Academic journal article Monthly Labor Review

The Rise in the Highest Incomes

Academic journal article Monthly Labor Review

The Rise in the Highest Incomes

Article excerpt

Much has been written about the increase in recent decades in the inequality of the income distribution in the United States. What is behind the rise in the incomes of those at the very top of the distribution?

In "Wall Street and Main Street: What Contributes to the Rise in the Highest Incomes?" (NBER Working Paper 13270), Steven N. Kaplan and Joshua Rauh of the Graduate School of Business at the University of Chicago consider this question. They look at four groups of highly compensated individuals: top executives of firms that are not in the finance sector; financial service sector employees from investment banks and fund companies; lawyers; and professional athletes and celebrities. Kaplan and Rauh refer to the first and second groups, for short, as "Main Street" and "Wall Street."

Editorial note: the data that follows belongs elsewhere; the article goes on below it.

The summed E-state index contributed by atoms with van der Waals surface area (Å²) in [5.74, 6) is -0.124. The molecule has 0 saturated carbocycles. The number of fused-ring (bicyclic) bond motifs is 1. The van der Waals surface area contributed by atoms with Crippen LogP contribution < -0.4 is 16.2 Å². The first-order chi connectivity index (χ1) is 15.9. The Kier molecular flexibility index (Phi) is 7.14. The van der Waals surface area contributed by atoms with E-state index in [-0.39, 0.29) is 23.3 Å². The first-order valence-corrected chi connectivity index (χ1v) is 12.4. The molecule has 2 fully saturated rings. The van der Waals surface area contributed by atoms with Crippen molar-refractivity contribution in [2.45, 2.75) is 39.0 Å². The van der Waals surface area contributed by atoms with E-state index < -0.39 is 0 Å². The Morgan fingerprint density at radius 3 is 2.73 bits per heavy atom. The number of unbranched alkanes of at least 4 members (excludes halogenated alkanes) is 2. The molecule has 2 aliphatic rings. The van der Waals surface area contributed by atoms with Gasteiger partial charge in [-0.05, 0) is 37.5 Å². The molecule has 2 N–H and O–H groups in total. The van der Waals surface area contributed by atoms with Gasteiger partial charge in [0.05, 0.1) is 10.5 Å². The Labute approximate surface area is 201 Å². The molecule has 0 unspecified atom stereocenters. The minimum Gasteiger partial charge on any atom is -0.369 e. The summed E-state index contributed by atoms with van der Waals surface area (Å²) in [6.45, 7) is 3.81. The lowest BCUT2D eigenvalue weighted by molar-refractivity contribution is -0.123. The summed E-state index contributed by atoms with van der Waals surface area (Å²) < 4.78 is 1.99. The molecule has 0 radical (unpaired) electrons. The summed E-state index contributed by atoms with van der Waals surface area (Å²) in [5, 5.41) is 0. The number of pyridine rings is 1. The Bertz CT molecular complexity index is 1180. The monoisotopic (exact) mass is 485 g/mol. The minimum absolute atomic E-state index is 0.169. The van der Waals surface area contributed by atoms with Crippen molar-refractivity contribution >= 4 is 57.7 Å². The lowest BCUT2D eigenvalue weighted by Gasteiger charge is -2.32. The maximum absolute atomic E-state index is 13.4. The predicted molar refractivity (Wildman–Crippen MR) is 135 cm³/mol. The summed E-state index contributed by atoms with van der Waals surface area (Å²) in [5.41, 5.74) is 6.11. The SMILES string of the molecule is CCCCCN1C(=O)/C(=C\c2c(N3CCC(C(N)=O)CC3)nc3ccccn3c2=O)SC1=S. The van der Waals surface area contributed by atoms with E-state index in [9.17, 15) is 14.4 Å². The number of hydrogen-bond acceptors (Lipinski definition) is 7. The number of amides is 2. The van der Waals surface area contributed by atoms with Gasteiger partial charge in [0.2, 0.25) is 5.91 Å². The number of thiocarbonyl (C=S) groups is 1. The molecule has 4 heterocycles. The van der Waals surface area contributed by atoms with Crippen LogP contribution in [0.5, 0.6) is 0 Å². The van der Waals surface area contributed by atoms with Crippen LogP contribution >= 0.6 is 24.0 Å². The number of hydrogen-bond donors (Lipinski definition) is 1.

Their evidence indicates that these four groups account for somewhere between 15.0 percent to 26.5 percent of those who make up the very highest adjusted gross income categories (such as the top 0.1 percent, 0.01 percent and so on). The researchers believe that their assumptions are conservative and that these groups may represent even larger fractions of these categories.

According to Kaplan and Rauh, their evidence provides support for three theories about the increase in inequality. …

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